- The V and W proteins interfere with the type I interferon (IFN) signaling pathway by binding to STAT1 and STAT2 transcription factors and preventing their nuclear translocation.
- The C protein inhibits the activation of NF-κB transcription factor by blocking its phosphorylation.
- The F protein induces apoptosis of T cells by activating caspase-8.
- The G protein downregulates the expression of ephrin-B2 on immune cells, impairing their migration and function.
The outcome of NiV infection depends on the balance between viral replication and host immune response. In some cases, the infection may be asymptomatic or mild. In other cases, it may cause severe respiratory or neurological disease that can be fatal. Some survivors may develop relapse or late-onset encephalitis or psychiatric disorders.
Nipah virus infection can cause mild to severe manifestations, including encephalitis and ultimately death. The incubation period of the virus generally ranges from 4 to 14 days. However, an extended incubation period of 45 days has also been reported. The general symptoms during the initial phase of the infection include:
- Sore throat
- Difficulty in breathing
- Myalgia (muscle aches)
Severe symptoms may follow which can progressively lead to coma within 24-48 hours. The symptoms may include:
- Brain swelling (encephalitis)
Certain patients show brainstem dysfunction like abnormal doll’s eye reflex, pupillary reflexes, vasomotor changes, seizures, and myoclonic jerks. A characteristic feature of the NiV infection includes relapse or late-onset encephalitis, some of which can occur months or years after the acute infection. Some patients also develop psychiatric manifestations including depression, personality changes, lack of concentration, and loss of verbal and/or visual memory. Differences in clinical manifestations were also observed between the different strains during the outbreaks in Malaysia and India. Respiratory illness like cough, respiratory distress, and atypical pneumonia was observed in 70% of the patients along with a higher mortality rate of 70% in the outbreak in India and Bangladesh as compared to the outbreak in Malaysia where no significant respiratory involvement was observed and had a relatively lower mortality rate of 40%.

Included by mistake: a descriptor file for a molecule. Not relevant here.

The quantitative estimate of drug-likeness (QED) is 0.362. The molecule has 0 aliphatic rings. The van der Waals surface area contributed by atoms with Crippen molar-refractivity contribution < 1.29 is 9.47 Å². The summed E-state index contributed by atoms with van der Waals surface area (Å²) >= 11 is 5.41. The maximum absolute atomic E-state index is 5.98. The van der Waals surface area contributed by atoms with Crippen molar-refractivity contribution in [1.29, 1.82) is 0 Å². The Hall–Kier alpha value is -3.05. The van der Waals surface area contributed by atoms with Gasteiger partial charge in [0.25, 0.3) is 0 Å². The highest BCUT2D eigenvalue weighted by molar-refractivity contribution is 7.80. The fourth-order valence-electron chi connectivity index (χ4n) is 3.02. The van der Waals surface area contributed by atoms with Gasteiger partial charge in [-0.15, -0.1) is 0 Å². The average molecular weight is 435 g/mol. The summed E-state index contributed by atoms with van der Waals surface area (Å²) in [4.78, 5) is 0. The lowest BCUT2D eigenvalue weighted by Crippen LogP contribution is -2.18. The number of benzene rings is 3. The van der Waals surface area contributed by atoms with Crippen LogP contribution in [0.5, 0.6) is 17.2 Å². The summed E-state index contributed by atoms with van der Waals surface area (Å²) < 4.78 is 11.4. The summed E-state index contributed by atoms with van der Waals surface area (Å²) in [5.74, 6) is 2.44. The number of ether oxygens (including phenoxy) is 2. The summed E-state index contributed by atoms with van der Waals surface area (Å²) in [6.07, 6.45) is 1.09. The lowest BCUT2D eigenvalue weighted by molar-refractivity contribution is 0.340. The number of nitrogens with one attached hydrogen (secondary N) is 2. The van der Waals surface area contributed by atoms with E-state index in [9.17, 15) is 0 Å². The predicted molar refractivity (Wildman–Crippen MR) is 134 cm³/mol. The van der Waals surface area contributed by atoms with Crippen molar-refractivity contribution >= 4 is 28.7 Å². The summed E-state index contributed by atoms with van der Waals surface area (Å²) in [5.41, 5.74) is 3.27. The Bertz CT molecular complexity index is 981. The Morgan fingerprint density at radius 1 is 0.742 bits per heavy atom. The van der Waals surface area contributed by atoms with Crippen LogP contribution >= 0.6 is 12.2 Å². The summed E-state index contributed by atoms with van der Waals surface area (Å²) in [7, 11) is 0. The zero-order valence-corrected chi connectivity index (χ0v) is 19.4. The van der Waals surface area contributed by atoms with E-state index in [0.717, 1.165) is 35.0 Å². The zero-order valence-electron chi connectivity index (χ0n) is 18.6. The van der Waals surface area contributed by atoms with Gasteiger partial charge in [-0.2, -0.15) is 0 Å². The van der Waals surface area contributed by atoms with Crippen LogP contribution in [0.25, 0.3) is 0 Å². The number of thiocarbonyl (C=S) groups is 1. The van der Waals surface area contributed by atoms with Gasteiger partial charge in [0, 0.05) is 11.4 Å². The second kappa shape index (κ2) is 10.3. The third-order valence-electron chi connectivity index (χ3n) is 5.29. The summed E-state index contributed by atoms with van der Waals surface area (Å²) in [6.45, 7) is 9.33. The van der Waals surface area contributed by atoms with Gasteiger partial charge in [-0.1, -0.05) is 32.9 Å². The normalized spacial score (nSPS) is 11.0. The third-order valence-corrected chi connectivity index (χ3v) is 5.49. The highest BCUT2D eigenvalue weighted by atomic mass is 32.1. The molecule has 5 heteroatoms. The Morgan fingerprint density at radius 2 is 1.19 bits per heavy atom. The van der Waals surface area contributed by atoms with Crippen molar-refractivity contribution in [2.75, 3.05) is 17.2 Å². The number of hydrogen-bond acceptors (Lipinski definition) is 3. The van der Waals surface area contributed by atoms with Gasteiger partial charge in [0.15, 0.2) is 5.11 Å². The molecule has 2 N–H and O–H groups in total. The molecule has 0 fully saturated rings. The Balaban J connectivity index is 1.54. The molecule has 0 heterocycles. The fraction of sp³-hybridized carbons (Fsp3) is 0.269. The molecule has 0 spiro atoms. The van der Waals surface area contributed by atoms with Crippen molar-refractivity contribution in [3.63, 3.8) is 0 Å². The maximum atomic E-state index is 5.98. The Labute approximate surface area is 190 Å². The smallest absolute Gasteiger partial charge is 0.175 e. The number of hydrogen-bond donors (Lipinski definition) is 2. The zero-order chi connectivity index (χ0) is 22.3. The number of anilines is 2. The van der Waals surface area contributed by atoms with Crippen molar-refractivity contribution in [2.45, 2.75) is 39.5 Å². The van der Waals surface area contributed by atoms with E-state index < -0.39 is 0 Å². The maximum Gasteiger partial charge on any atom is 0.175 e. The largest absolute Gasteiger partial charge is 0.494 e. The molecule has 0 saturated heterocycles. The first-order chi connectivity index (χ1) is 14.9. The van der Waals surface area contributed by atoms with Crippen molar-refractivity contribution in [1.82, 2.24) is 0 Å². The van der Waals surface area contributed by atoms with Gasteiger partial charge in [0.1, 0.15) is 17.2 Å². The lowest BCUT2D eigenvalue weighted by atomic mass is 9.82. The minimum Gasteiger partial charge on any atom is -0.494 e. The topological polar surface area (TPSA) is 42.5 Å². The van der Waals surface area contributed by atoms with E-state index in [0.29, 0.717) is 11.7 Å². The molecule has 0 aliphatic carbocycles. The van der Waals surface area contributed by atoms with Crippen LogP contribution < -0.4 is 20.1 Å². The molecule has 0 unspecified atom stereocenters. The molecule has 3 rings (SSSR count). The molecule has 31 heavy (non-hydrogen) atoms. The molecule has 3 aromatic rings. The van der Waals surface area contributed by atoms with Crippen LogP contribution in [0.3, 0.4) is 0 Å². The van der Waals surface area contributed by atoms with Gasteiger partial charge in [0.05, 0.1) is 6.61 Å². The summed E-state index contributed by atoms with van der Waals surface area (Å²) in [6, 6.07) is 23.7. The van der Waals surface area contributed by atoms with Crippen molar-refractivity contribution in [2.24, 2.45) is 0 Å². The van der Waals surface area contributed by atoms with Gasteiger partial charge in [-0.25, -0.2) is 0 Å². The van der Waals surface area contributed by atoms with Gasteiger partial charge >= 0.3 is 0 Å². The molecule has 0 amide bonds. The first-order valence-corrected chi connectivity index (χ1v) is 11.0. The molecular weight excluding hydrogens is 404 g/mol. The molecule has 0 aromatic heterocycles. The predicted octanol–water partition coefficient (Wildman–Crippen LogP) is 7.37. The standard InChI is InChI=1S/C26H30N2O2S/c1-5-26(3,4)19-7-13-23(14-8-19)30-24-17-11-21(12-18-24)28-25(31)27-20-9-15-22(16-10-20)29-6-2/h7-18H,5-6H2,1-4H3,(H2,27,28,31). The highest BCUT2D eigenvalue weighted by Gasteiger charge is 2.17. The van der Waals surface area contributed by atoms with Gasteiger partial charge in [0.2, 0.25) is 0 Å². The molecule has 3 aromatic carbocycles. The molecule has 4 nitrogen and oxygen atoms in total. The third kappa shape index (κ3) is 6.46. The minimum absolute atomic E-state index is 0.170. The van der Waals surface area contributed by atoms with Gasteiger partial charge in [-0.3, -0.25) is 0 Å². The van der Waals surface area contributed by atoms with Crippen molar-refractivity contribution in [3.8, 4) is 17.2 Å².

The diagnosis of NiV infection can be done during illness or after recovery. Different tests are available to diagnose NiV infection. During early stages of the illness, laboratory testing can be conducted using real-time polymerase chain reaction (RT-PCR) from throat and nasal swabs, cerebrospinal fluid, urine, and blood. Later in the course of illness and after recovery, testing for antibodies is conducted using an enzyme-linked immunosorbent assay (ELISA). Early diagnosis of NiV infection can be challenging due to the non-specific early symptoms of the illness. However, early detection and diagnosis are critical to increase chances of survival among infected individuals, to prevent transmission to other people, and to manage outbreak response efforts. NiV should be considered for people with symptoms consistent with NiV infection who have been in areas where Nipah is more common, such as Bangladesh or India—particularly if they have a known exposure. Other diagnostic methods include immunohistochemistry on formalin-fixed tissues from different sites including brain, lung, spleen, kidney, and lymph nodes; virus isolation on Vero cell line; and serum neutralization test. The specimen for the serological testing should be collected 10-14 days after the onset which may include throat swabs, urine, blood, and/or CSF for diagnosis. The specimen should be processed in a BSL-4 laboratory. However, it can also be processed in a BSL-2 laboratory after virus inactivation through sample irradiation.